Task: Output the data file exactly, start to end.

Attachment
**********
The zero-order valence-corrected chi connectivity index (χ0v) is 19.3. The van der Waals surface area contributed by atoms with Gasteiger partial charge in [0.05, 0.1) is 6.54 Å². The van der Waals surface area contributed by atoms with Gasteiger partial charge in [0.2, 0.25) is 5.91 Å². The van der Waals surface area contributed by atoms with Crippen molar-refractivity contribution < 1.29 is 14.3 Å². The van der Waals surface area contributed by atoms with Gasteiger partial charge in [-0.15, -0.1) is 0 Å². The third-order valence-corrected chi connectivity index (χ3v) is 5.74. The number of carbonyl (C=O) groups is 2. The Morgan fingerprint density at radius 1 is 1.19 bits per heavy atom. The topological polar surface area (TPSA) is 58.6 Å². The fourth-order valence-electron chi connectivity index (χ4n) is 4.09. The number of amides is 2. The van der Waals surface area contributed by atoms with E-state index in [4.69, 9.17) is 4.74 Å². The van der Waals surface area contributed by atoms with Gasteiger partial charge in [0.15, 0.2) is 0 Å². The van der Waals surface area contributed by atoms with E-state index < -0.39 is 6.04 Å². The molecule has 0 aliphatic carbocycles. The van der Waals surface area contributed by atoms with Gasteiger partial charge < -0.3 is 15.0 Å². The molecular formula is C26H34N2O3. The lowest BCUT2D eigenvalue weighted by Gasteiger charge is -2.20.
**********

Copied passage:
The zero-order valence-corrected chi connectivity index (χ0v) is 19.3. The van der Waals surface area contributed by atoms with Gasteiger partial charge in [0.05, 0.1) is 6.54 Å². The van der Waals surface area contributed by atoms with Gasteiger partial charge in [0.2, 0.25) is 5.91 Å². The van der Waals surface area contributed by atoms with Crippen molar-refractivity contribution < 1.29 is 14.3 Å². The van der Waals surface area contributed by atoms with Gasteiger partial charge in [-0.15, -0.1) is 0 Å². The third-order valence-corrected chi connectivity index (χ3v) is 5.74. The number of carbonyl (C=O) groups is 2. The Morgan fingerprint density at radius 1 is 1.19 bits per heavy atom. The topological polar surface area (TPSA) is 58.6 Å². The fourth-order valence-electron chi connectivity index (χ4n) is 4.09. The number of amides is 2. The van der Waals surface area contributed by atoms with E-state index in [4.69, 9.17) is 4.74 Å². The van der Waals surface area contributed by atoms with Gasteiger partial charge in [0.15, 0.2) is 0 Å². The van der Waals surface area contributed by atoms with E-state index < -0.39 is 6.04 Å². The molecule has 0 aliphatic carbocycles. The van der Waals surface area contributed by atoms with Gasteiger partial charge < -0.3 is 15.0 Å². The molecular formula is C26H34N2O3. The lowest BCUT2D eigenvalue weighted by Gasteiger charge is -2.20.